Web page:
At any rate, I’ve collected some of my best posts for the year. All of these posts are related to health care – although #3 only very indirectly (I had to include it because it serves as a release from all the social media hype I’ve been hearing for years). Scan the list and pick a few to read and share. Here are the 17 posts:

  1. 140 Health Care Uses for Twitter – I wrote this post because I wanted to start an open conversation about the opportunities we have with technologies and the cultural and regulatory limits stemming them. Years earlier, I had tired of paper medical records and bizarre bureaucratic rituals which slowed the pace and effectiveness of patient care. The idea of using micro-sharing communications as a way to “cut to the chase” in patient care had been working in my mind for some time. This post is the result.
  2. Pharma, Presence Marketing and You – Not having a marketing background – and yet fully understanding the importance of marketing in health care – I’m fascinated at the stumbling blocks beset before pharmaceutical and medical device companies: both from regulatory agencies and the companies’ own prejudices about what marketing means.
  3. Twitter & LSD – 25 Similarities – OK – is this a health care related post? Well, I consider humor a part of health care. And I do touch on the addictive qualities of Twitter in this post. I plan a series of posts in 2010 on Internet Addiction. So, go ahead – read this. And definitely tweet it out!
  4. The Social Capital Algorithm – A simple visual way to break down the utility of social media into simple concepts.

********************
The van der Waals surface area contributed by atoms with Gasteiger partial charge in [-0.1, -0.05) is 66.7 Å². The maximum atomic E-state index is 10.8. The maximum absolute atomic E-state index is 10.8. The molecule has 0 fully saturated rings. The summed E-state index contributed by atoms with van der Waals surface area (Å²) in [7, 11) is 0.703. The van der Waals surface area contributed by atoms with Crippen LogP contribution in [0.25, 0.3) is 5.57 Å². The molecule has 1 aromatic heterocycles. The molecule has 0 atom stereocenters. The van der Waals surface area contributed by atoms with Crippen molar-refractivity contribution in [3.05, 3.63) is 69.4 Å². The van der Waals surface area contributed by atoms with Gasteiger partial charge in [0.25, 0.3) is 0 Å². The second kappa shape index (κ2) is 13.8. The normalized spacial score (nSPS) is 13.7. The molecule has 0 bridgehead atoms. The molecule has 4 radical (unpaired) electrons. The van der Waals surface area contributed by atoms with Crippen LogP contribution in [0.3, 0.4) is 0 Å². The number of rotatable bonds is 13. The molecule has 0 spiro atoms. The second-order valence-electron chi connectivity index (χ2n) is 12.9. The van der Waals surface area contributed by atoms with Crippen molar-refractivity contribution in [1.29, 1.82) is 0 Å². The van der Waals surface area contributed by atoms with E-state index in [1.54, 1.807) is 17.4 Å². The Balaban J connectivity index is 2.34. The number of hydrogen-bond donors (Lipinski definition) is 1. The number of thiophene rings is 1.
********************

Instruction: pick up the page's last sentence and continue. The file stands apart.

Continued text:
5. Social Capital: An Accounting View of New Media – I started my career in accounting. As such, I don’t have much tolerance for vague references. And yet we use them all the time. This is just another way to look at the differences between financial capital and social capital.
  6. 1,001 Remarkable Pharma People to Follow on Twitter – A tease of a title. But I explain why you don’t need 1,001 people to follow to get value out of Twitter. Since this post was written, the FDA had a Public Hearing and you can follow the Twitter hashtag  #FDAsm for the latest.
  7. 66 Ominous Predictions About Twitter in Healthcare – This was my attempt at bringing some sanity (albeit humorously) into the social media echo-chamber. Those of us who are truly passionate about these technologies must challenge them. (Some of the Pharma predictions are interesting in light of the Public Hearing later on in the year.)
  8. Healthcare on Google Wave – Google Wave was one of those hyped Google products. I think it’s a powerful set of technologies, even though I don’t use it much myself (the API needs to be developed upon before it becomes truly usable). This is an embed of a Healthcare wave, demonstrating real-time embedding of content from Wave to blog.
  9. A Clinical Infusion of Google Wave -A hypothetical use case for Google Wave in the clinical setting.
  10. Healthcare’s Google-Facebook-Twitter Platform – Questioning the possibility of a gigantic healthcare social platform.
  11. Zen and the Art of the Tweet – Again, the theme of the health care effects of social technologies on our lives.
  12. An Interview with #hcsm Founder @danamlewis
  13. An Interview with @EndreJofoldi of HealthMash
  14. How to Make Health Care Remarkable – The @ePatientDave Interview
  15. Pharma & Social Media: Best Strategic Learning Investment for 2010 – Discussion of an eBook compiled by Ellen Hoenig about what things Pharma should focus on learning in 2010.
  16. Privacy Matters: Dirty Little Secrets Are Essential to Your Health – My attempt at resurrecting privacy from the social media rumors of its death.
  17. Can We Ever End Social Media Nonsense? – My concerns and hopes for the future of the so-called Social Web.